Savagery Lord Of The Flies Character Analysis

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George R.R. Martin once said, “There is a savage beast in every man, and when you hand that man a sword or spear and send him forth to war, the beast stirs.” In the Lord of the Flies by William Golding the children can be seen to have this savage beast hidden within them. Human savagery is influenced by power, sport, and even possession of tools. Ralph and Jack, leaders of the group, allow for the beast to awaken in them as they struggle to survive on the island.

Jack is the first character who is corrupted by his human savagery. Jack is the first to deviate from order. The first hunt that Jack goes on invigorates him, but he is unable to kill the pig that they caught. Jack then realizes that being nice won’t allow him to catch the pig, so he instills a ruthless mindset to kill this pig, “Kill the pig! Cut his throat! Kill the pig! Bash him in.” This unwillingness to the kill the pig shows Jacks innocence.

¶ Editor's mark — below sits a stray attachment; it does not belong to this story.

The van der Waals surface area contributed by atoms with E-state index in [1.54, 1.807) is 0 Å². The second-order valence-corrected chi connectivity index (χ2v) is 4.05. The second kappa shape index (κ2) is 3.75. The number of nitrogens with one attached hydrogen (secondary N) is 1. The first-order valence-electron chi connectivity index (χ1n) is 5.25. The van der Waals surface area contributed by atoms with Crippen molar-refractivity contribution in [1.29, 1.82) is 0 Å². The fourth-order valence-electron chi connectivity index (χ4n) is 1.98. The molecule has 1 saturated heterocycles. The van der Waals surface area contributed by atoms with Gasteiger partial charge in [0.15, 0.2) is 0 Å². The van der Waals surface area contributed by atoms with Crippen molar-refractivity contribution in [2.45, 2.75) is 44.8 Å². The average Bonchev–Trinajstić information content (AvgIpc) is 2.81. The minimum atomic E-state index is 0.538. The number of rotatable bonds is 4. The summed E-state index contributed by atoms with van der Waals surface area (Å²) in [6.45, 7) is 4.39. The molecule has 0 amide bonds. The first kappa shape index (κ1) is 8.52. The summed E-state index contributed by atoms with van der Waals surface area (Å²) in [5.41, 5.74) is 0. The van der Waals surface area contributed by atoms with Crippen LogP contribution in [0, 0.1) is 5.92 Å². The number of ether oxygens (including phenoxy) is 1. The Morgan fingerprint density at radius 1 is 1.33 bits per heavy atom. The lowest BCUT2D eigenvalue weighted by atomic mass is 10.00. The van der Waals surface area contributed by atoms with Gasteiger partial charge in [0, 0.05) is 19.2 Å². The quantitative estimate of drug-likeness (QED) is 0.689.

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Some see the beast as primitivity or savagery, while others see the beast as power. Many of the issues on the island arise from power struggle. Ralph is very clear to state his leadership qualifications, “’I ought to be chief,’ said Jack with simple arrogance, ‘because I'm chapter chorister and head boy. I can sing C sharp.’” But, Jack disapproves and believes that he is more qualified. This struggle is the spark that ignites the cruelty in Jack and the demise of Ralphs leadership. Moreover, power is found within objects on the island. Jack believes that Piggy’s glasses are a tool of power and he raids their camp to obtain this power. The raid represents the human drive to get an advantage over others. Ralph realizes the power of Piggy’s glasses when Jack burns down the jungle to get Ralph out in the open. This form of the beast promotes the primitivity among the children. None of the children realize the damage they cause to the others as they tear down the tents and beat up the remaining children in Ralphs
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